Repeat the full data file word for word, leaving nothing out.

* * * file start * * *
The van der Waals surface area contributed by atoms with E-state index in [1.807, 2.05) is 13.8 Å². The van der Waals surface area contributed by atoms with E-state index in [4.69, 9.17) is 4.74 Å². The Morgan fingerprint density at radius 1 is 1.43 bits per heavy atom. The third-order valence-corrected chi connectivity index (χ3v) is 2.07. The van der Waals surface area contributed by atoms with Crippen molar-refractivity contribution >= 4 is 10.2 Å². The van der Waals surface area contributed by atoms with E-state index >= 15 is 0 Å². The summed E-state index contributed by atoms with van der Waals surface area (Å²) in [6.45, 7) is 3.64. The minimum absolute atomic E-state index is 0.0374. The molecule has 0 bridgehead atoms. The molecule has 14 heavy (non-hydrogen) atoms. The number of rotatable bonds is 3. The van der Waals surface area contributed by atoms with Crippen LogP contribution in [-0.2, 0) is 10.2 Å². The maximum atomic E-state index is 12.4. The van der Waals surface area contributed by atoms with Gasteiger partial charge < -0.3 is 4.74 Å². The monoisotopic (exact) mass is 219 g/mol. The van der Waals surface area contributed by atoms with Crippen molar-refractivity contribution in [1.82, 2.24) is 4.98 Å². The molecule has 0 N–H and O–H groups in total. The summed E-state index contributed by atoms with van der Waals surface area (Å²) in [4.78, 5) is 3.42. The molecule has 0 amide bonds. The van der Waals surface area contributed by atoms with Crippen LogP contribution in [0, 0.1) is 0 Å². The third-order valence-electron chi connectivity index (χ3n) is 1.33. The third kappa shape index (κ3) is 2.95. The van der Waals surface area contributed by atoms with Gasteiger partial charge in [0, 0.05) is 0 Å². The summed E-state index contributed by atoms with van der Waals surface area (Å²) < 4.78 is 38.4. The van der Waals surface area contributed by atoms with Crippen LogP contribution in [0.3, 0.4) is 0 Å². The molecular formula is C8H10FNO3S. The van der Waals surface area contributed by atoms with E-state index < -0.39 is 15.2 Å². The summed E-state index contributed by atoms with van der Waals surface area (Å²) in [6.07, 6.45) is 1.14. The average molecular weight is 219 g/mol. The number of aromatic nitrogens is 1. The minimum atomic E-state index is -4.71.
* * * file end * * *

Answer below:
The van der Waals surface area contributed by atoms with E-state index in [1.807, 2.05) is 13.8 Å². The van der Waals surface area contributed by atoms with E-state index in [4.69, 9.17) is 4.74 Å². The Morgan fingerprint density at radius 1 is 1.43 bits per heavy atom. The third-order valence-corrected chi connectivity index (χ3v) is 2.07. The van der Waals surface area contributed by atoms with Crippen molar-refractivity contribution >= 4 is 10.2 Å². The van der Waals surface area contributed by atoms with E-state index >= 15 is 0 Å². The summed E-state index contributed by atoms with van der Waals surface area (Å²) in [6.45, 7) is 3.64. The minimum absolute atomic E-state index is 0.0374. The molecule has 0 bridgehead atoms. The molecule has 14 heavy (non-hydrogen) atoms. The number of rotatable bonds is 3. The van der Waals surface area contributed by atoms with Crippen LogP contribution in [-0.2, 0) is 10.2 Å². The maximum atomic E-state index is 12.4. The van der Waals surface area contributed by atoms with Gasteiger partial charge < -0.3 is 4.74 Å². The monoisotopic (exact) mass is 219 g/mol. The van der Waals surface area contributed by atoms with Crippen molar-refractivity contribution in [1.82, 2.24) is 4.98 Å². The molecule has 0 N–H and O–H groups in total. The summed E-state index contributed by atoms with van der Waals surface area (Å²) in [4.78, 5) is 3.42. The molecule has 0 amide bonds. The van der Waals surface area contributed by atoms with Crippen LogP contribution in [0, 0.1) is 0 Å². The third-order valence-electron chi connectivity index (χ3n) is 1.33. The third kappa shape index (κ3) is 2.95. The van der Waals surface area contributed by atoms with Gasteiger partial charge in [0, 0.05) is 0 Å². The summed E-state index contributed by atoms with van der Waals surface area (Å²) < 4.78 is 38.4. The van der Waals surface area contributed by atoms with Crippen LogP contribution in [0.3, 0.4) is 0 Å². The molecular formula is C8H10FNO3S. The van der Waals surface area contributed by atoms with E-state index < -0.39 is 15.2 Å². The summed E-state index contributed by atoms with van der Waals surface area (Å²) in [6.07, 6.45) is 1.14. The average molecular weight is 219 g/mol. The number of aromatic nitrogens is 1. The minimum atomic E-state index is -4.71.